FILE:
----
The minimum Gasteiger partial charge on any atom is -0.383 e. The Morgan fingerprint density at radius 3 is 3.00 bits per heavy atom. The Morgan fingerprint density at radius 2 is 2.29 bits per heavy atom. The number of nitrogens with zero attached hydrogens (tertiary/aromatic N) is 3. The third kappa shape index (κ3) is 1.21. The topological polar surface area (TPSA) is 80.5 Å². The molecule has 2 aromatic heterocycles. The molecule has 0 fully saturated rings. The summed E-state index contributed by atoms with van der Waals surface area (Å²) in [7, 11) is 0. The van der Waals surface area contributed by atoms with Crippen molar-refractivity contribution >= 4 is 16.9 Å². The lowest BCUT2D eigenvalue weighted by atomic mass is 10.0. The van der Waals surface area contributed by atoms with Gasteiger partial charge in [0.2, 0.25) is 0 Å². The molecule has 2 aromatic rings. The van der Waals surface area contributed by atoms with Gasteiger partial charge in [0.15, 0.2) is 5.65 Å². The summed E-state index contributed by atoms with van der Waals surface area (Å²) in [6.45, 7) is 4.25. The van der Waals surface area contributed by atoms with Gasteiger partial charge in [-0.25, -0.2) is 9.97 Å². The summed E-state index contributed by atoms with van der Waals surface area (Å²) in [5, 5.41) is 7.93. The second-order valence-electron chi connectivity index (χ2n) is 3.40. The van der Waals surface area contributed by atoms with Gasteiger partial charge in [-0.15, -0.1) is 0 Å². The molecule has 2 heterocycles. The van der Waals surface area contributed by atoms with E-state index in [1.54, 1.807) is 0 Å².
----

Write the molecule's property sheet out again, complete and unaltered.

The minimum Gasteiger partial charge on any atom is -0.383 e. The Morgan fingerprint density at radius 3 is 3.00 bits per heavy atom. The Morgan fingerprint density at radius 2 is 2.29 bits per heavy atom. The number of nitrogens with zero attached hydrogens (tertiary/aromatic N) is 3. The third kappa shape index (κ3) is 1.21. The topological polar surface area (TPSA) is 80.5 Å². The molecule has 2 aromatic heterocycles. The molecule has 0 fully saturated rings. The summed E-state index contributed by atoms with van der Waals surface area (Å²) in [7, 11) is 0. The van der Waals surface area contributed by atoms with Crippen molar-refractivity contribution >= 4 is 16.9 Å². The lowest BCUT2D eigenvalue weighted by atomic mass is 10.0. The van der Waals surface area contributed by atoms with Gasteiger partial charge in [0.2, 0.25) is 0 Å². The molecule has 2 aromatic rings. The van der Waals surface area contributed by atoms with Gasteiger partial charge in [0.15, 0.2) is 5.65 Å². The summed E-state index contributed by atoms with van der Waals surface area (Å²) in [6.45, 7) is 4.25. The van der Waals surface area contributed by atoms with Gasteiger partial charge in [-0.25, -0.2) is 9.97 Å². The summed E-state index contributed by atoms with van der Waals surface area (Å²) in [5, 5.41) is 7.93. The second-order valence-electron chi connectivity index (χ2n) is 3.40. The van der Waals surface area contributed by atoms with Gasteiger partial charge in [-0.15, -0.1) is 0 Å². The molecule has 2 heterocycles. The van der Waals surface area contributed by atoms with E-state index in [1.54, 1.807) is 0 Å².